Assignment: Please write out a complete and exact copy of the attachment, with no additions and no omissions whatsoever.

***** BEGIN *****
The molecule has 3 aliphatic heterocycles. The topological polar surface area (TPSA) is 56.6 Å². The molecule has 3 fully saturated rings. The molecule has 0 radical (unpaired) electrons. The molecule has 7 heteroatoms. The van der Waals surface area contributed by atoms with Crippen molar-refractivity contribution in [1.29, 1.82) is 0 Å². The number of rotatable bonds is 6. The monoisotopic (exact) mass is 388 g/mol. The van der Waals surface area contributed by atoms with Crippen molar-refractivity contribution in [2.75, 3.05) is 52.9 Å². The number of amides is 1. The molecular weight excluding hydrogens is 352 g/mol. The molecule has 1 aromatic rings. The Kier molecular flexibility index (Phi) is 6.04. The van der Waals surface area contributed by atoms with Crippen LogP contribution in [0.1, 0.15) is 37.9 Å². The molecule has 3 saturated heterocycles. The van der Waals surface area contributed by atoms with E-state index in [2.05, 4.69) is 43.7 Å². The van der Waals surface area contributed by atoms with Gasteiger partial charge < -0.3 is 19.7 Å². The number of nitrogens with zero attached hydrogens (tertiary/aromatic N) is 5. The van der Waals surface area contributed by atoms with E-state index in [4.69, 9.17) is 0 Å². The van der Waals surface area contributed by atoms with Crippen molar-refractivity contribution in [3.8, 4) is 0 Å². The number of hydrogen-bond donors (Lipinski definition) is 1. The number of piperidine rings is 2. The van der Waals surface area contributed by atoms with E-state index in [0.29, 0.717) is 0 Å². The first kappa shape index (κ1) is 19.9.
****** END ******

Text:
The molecule has 3 aliphatic heterocycles. The topological polar surface area (TPSA) is 56.6 Å². The molecule has 3 fully saturated rings. The molecule has 0 radical (unpaired) electrons. The molecule has 7 heteroatoms. The van der Waals surface area contributed by atoms with Crippen molar-refractivity contribution in [1.29, 1.82) is 0 Å². The number of rotatable bonds is 6. The monoisotopic (exact) mass is 388 g/mol. The van der Waals surface area contributed by atoms with Crippen molar-refractivity contribution in [2.75, 3.05) is 52.9 Å². The number of amides is 1. The molecular weight excluding hydrogens is 352 g/mol. The molecule has 1 aromatic rings. The Kier molecular flexibility index (Phi) is 6.04. The van der Waals surface area contributed by atoms with Crippen LogP contribution in [0.1, 0.15) is 37.9 Å². The molecule has 3 saturated heterocycles. The van der Waals surface area contributed by atoms with E-state index in [2.05, 4.69) is 43.7 Å². The van der Waals surface area contributed by atoms with Gasteiger partial charge < -0.3 is 19.7 Å². The number of nitrogens with zero attached hydrogens (tertiary/aromatic N) is 5. The van der Waals surface area contributed by atoms with E-state index in [4.69, 9.17) is 0 Å². The van der Waals surface area contributed by atoms with Crippen molar-refractivity contribution in [3.8, 4) is 0 Å². The number of hydrogen-bond donors (Lipinski definition) is 1. The number of piperidine rings is 2. The van der Waals surface area contributed by atoms with E-state index in [0.29, 0.717) is 0 Å². The first kappa shape index (κ1) is 19.9.